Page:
The goal of a 4-H program is for youth to learn about and develop life skills that will help them, in both the short term and long term, become contributors to their communities (Norman & Jordan, 2018). Life skills are the competencies or traits that relate to helping individuals’ function and navigate their lives.
When we begin planning 4-H programs with the end in mind, life skills are one of the considerations we should focus on. These skills should be identified during the planning process at the same time you are planning the objectives for each meeting. The life skills wheel illustrated in figure one serves as a tool to help visualize the most common life skills 4-H programs focus on. When we identify these skills, we can intentionally plan our programs to provide experiences that are specific and challenging without being overwhelming.
Often, we use projects and special interests as a hook to teach youth life skills. While some subjects are best suited to developing certain life skills, there are skills to be learned and developed no matter the exact subject being taught.
On the life skills wheel, all the life skills are categorized under the headings of head, heart, hands, and health which relates back to the 4-H pledge. By identifying the skills, you are targeting then planning activities to help you build those skills, you can build impactful programs that will continue to build on each other.
Let’s look at a scenario. We are working with a group of club officers at a training day preparing for the new 4-H year. The objectives for the meeting are for officers to learn their roles and for the youth learn more about each other so they are more comfortable working together. From here, we need to identify the skills we are hoping to build.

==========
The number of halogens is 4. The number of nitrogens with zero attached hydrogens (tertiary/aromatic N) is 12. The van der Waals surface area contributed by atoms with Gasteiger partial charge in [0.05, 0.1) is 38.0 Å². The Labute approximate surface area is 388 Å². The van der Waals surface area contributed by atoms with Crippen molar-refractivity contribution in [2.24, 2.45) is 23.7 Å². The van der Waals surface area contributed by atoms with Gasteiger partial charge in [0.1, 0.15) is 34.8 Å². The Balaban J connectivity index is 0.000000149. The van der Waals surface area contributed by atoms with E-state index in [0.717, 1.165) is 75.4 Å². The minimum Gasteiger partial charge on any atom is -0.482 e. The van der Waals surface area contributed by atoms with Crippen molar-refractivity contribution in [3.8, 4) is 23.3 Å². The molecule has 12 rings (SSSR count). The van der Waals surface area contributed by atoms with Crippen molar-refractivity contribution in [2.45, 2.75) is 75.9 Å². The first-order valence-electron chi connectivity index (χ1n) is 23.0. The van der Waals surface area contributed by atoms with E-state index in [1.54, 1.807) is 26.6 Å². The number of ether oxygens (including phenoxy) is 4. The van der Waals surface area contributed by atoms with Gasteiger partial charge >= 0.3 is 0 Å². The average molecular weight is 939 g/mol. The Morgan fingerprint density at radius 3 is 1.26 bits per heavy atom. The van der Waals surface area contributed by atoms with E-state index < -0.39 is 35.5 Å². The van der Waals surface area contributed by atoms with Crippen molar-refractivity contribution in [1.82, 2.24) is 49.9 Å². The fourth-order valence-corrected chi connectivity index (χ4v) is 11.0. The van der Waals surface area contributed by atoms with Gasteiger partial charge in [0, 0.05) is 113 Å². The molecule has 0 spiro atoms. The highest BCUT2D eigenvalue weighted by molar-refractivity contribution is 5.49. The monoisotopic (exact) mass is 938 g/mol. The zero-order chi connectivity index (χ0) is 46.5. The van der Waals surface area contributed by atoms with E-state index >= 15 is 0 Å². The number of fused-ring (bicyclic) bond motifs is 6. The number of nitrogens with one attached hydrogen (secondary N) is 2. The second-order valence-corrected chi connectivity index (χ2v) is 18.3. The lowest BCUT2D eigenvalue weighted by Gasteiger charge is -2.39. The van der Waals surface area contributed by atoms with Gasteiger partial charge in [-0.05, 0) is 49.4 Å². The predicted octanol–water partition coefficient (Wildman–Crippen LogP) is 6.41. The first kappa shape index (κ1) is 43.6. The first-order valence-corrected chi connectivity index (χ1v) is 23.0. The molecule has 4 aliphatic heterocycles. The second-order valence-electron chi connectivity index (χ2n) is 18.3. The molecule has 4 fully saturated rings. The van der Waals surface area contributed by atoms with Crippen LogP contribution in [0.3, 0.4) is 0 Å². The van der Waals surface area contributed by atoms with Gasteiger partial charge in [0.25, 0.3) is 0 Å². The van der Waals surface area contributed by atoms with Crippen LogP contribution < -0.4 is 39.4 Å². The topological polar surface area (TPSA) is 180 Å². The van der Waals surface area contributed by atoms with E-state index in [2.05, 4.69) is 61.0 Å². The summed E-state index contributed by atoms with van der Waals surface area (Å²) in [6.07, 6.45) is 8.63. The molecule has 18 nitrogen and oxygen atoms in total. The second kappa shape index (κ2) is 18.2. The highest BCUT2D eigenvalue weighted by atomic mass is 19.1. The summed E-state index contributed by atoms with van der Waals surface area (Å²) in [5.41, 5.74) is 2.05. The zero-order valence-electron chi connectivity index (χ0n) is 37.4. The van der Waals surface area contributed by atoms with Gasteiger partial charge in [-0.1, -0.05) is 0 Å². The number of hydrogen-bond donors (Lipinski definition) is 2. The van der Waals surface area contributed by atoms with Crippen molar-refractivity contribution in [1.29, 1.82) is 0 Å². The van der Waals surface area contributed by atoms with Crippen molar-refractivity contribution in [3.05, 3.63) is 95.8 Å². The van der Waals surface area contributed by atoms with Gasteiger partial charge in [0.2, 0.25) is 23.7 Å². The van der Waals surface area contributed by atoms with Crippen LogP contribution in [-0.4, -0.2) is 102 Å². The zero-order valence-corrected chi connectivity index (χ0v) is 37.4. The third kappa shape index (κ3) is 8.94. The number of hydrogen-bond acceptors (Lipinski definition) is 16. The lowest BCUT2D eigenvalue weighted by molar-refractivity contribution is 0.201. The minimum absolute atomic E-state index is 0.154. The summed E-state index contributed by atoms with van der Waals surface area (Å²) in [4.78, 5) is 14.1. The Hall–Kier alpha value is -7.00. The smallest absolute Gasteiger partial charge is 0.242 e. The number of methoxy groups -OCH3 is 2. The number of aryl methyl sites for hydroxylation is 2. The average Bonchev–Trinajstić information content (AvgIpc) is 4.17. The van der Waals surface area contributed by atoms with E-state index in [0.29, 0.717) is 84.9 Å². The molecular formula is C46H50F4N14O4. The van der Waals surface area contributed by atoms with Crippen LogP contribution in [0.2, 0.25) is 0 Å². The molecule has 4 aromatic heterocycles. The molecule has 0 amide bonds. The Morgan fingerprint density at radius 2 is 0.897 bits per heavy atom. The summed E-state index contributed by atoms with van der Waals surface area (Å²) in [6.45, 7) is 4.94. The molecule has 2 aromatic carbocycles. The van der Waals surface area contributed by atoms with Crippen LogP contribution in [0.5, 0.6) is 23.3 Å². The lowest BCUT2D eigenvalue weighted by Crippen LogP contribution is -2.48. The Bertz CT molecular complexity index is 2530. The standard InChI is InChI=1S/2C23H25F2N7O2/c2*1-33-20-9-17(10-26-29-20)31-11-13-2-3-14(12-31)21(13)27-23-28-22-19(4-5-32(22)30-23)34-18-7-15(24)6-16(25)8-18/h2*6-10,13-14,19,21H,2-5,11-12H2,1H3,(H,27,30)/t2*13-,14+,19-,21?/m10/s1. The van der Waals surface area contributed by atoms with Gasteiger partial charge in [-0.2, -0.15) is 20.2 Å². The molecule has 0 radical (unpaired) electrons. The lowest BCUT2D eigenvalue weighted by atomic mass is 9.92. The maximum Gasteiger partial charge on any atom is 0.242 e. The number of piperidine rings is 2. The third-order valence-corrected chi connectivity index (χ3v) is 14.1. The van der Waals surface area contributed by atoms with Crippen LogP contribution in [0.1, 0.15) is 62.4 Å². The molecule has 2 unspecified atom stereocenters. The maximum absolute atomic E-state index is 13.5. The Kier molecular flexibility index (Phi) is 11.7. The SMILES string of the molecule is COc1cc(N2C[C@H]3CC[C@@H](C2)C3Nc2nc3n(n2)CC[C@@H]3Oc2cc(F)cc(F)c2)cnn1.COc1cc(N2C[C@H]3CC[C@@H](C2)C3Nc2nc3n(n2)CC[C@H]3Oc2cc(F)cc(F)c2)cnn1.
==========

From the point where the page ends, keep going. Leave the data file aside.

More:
When you look at the life skills wheel there are numerous skills which could fit and be developed during this training. While some skills are built passively through experience, identifying three to five skills will help us identify activities and focuses that align with our objectives.
For this scenario, if we identify teamwork, problem-solving, communication, and planning/organizing as the life skills we intend to build, we need to identify activities that will build these skills. When working with activities we need to keep in mind that we need time for the do, reflect, apply model. So, once we do the activity, we need time for reflection, and a discussion on how we could apply what we have learned in the future.
If we look at this scenario a little bit closer, you will notice that some skills can be built during the same activity. An example of this would be if we were to use the bull ring activity, which has a tennis ball balanced on a ring by multiple strings are held by multiple participants standing in a circle as demonstrated in picture one, participants are going to use a bunch of life skills including communication, teamwork, problem-solving, and even planning. All these skills are necessary to successfully move the ball from point A to point B without dropping the ball. It is the intentional reflection and future application discussion of the skills that pulls in the impact and development of a skill beyond the passive learning that occurs.
4-H projects and meetings are an ideal environment for passive learning of life skills. However, it is the intentional planning of club and project leaders that results in active life skill development. So, as you are planning your next meeting, start with the end in mind. Identify your objectives and the life skills you want to develop, then intentionally plan activities and discussions which will lead youth through active thoughts and practice of the skills you are focusing on.
Hendricks, P. (1998). Developing youth curriculum using the targeting life skills model: Incorporating developmentally appropriate learning opportunities to assess impact of life skill development.
Norman, M., & Jordan, J. (2018, July 30). Targeting Life Skills in 4-H. https://edis.ifas.ufl.edu/publication/4H242
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